I was reading your about me… how cool that you were on Sesame Street! Have a great day! #SITSblogging

  13. There are many peacocks that live in the large city park across the street from my apartment and they often come to our side and peck at the front door of our building. They make such a bold sound and I love them all. In the late Summer we love to wander the acreage of the park and see the peahens with their babes in the tall grasses.

    I will think of you now when I see them! Lovely post.


  14. Lovely post. I love peacocks as well. My great grandfather used to have peacock for pets. I like the your interpretation. Being Bold ans Sharing your true colors is something that I need to follow as well . Thanks for sharing. 🙂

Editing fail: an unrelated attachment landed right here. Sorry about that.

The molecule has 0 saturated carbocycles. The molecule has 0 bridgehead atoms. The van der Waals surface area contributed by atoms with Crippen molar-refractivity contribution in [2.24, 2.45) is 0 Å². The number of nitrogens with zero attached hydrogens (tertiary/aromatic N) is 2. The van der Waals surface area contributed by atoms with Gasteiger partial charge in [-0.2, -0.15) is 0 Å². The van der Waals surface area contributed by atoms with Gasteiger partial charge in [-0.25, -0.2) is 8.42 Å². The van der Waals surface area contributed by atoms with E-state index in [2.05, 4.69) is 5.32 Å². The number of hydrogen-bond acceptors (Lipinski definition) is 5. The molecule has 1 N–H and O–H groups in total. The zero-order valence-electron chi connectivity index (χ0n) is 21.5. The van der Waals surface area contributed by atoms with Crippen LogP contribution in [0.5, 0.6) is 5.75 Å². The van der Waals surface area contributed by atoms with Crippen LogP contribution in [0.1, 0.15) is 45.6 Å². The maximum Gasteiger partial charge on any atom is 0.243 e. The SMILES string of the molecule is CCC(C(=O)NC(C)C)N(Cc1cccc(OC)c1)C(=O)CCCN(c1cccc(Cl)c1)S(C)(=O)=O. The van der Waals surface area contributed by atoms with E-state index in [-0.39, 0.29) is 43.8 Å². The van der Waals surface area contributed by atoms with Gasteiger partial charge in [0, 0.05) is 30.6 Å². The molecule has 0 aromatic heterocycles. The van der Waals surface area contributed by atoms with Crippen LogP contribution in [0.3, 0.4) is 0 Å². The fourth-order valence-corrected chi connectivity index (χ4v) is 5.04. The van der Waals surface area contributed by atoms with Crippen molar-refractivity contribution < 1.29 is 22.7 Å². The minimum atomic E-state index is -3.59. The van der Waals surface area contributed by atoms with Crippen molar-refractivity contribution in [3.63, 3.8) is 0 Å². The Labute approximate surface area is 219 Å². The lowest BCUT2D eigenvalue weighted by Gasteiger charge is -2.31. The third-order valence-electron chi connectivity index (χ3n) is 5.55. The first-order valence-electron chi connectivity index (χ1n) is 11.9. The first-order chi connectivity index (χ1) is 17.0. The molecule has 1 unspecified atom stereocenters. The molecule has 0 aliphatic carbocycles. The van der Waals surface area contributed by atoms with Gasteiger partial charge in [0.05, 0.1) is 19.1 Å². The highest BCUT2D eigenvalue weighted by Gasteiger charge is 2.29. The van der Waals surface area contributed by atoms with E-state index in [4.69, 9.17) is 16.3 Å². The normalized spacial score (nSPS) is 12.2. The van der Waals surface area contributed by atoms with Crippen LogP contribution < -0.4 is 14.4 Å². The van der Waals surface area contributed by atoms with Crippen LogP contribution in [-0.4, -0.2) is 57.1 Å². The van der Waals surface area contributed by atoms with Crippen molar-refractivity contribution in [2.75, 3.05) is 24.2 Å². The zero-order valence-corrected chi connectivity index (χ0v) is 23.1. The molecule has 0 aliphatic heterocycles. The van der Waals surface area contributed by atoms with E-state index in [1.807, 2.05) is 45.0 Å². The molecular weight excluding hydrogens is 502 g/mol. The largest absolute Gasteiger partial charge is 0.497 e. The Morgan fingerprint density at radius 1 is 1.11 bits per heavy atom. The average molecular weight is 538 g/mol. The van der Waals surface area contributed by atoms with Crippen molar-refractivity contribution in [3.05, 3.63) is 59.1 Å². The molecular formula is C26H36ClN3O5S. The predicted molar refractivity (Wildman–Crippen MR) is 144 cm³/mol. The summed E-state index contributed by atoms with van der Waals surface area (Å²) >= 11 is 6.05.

Stopping form SITS Girls.

  15. Great read, I totally agree with #4. Even though it’s easier said than done lol just going for it and trying is better than no effort at all. Stopping by from SITS girls!

  16. These are all really great! I never would have thought to link peacocks with any form of advocacy!
    coming from the Comment Love Tribe

  17. Gorgeous post, Emily! I love peacocks, too. I think they are so fascinating! We live in a small town up in the mountains. We have a little cabin restaurant up here tucked up in the wooded area and the owners have a male and female peacocks just running around. People come from all over just to eat over here. It’s really fun.

  18. Peacocks are truly magnificent, but I’d never really thought of comparing them in this way. So true, and could apply to any person. Great post.

    Visiting via SITSGirls

  19. My grandparents had peafowl – peacocks and peahens. They were named Charlie and Emmie. They would roost in the trees over the dog pen and cry at night. Thanks for a reason to remember them. dropping in from SITS girls.